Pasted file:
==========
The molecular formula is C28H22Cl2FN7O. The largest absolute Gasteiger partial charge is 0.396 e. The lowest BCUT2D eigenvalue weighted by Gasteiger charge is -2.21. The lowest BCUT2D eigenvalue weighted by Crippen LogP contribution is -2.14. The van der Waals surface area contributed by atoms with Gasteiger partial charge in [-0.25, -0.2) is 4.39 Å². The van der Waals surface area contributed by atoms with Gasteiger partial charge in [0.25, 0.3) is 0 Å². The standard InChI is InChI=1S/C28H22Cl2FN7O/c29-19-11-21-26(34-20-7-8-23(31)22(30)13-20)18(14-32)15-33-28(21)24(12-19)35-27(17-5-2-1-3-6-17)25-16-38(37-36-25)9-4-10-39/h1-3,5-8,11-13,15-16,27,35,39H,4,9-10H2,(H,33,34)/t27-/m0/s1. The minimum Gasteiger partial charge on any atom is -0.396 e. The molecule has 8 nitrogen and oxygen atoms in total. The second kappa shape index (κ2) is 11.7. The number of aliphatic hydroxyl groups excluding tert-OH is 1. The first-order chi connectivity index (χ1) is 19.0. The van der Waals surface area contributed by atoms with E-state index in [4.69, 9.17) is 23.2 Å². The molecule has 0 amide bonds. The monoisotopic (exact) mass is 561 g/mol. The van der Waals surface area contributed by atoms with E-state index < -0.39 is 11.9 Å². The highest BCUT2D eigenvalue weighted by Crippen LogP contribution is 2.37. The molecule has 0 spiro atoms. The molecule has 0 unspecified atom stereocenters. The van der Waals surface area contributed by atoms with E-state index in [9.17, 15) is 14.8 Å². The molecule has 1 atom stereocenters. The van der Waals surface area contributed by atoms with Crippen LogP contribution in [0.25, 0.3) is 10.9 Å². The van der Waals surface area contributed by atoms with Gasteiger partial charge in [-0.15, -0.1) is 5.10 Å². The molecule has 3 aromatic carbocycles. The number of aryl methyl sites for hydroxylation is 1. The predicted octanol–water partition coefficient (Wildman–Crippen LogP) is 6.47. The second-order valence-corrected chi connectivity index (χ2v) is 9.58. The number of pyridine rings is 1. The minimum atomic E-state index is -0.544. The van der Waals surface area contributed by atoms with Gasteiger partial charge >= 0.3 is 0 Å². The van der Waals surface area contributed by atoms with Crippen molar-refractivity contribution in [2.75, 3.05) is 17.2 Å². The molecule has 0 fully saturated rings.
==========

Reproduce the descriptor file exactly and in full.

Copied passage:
The molecular formula is C28H22Cl2FN7O. The largest absolute Gasteiger partial charge is 0.396 e. The lowest BCUT2D eigenvalue weighted by Gasteiger charge is -2.21. The lowest BCUT2D eigenvalue weighted by Crippen LogP contribution is -2.14. The van der Waals surface area contributed by atoms with Gasteiger partial charge in [-0.25, -0.2) is 4.39 Å². The van der Waals surface area contributed by atoms with Gasteiger partial charge in [0.25, 0.3) is 0 Å². The standard InChI is InChI=1S/C28H22Cl2FN7O/c29-19-11-21-26(34-20-7-8-23(31)22(30)13-20)18(14-32)15-33-28(21)24(12-19)35-27(17-5-2-1-3-6-17)25-16-38(37-36-25)9-4-10-39/h1-3,5-8,11-13,15-16,27,35,39H,4,9-10H2,(H,33,34)/t27-/m0/s1. The minimum Gasteiger partial charge on any atom is -0.396 e. The molecule has 8 nitrogen and oxygen atoms in total. The second kappa shape index (κ2) is 11.7. The number of aliphatic hydroxyl groups excluding tert-OH is 1. The first-order chi connectivity index (χ1) is 19.0. The van der Waals surface area contributed by atoms with E-state index in [4.69, 9.17) is 23.2 Å². The molecule has 0 amide bonds. The monoisotopic (exact) mass is 561 g/mol. The van der Waals surface area contributed by atoms with E-state index < -0.39 is 11.9 Å². The highest BCUT2D eigenvalue weighted by Crippen LogP contribution is 2.37. The molecule has 0 spiro atoms. The molecule has 0 unspecified atom stereocenters. The van der Waals surface area contributed by atoms with E-state index in [9.17, 15) is 14.8 Å². The molecule has 1 atom stereocenters. The van der Waals surface area contributed by atoms with Crippen LogP contribution in [0.25, 0.3) is 10.9 Å². The van der Waals surface area contributed by atoms with Gasteiger partial charge in [-0.15, -0.1) is 5.10 Å². The molecule has 3 aromatic carbocycles. The number of aryl methyl sites for hydroxylation is 1. The predicted octanol–water partition coefficient (Wildman–Crippen LogP) is 6.47. The second-order valence-corrected chi connectivity index (χ2v) is 9.58. The number of pyridine rings is 1. The minimum atomic E-state index is -0.544. The van der Waals surface area contributed by atoms with Gasteiger partial charge >= 0.3 is 0 Å². The van der Waals surface area contributed by atoms with Crippen molar-refractivity contribution in [2.75, 3.05) is 17.2 Å². The molecule has 0 fully saturated rings.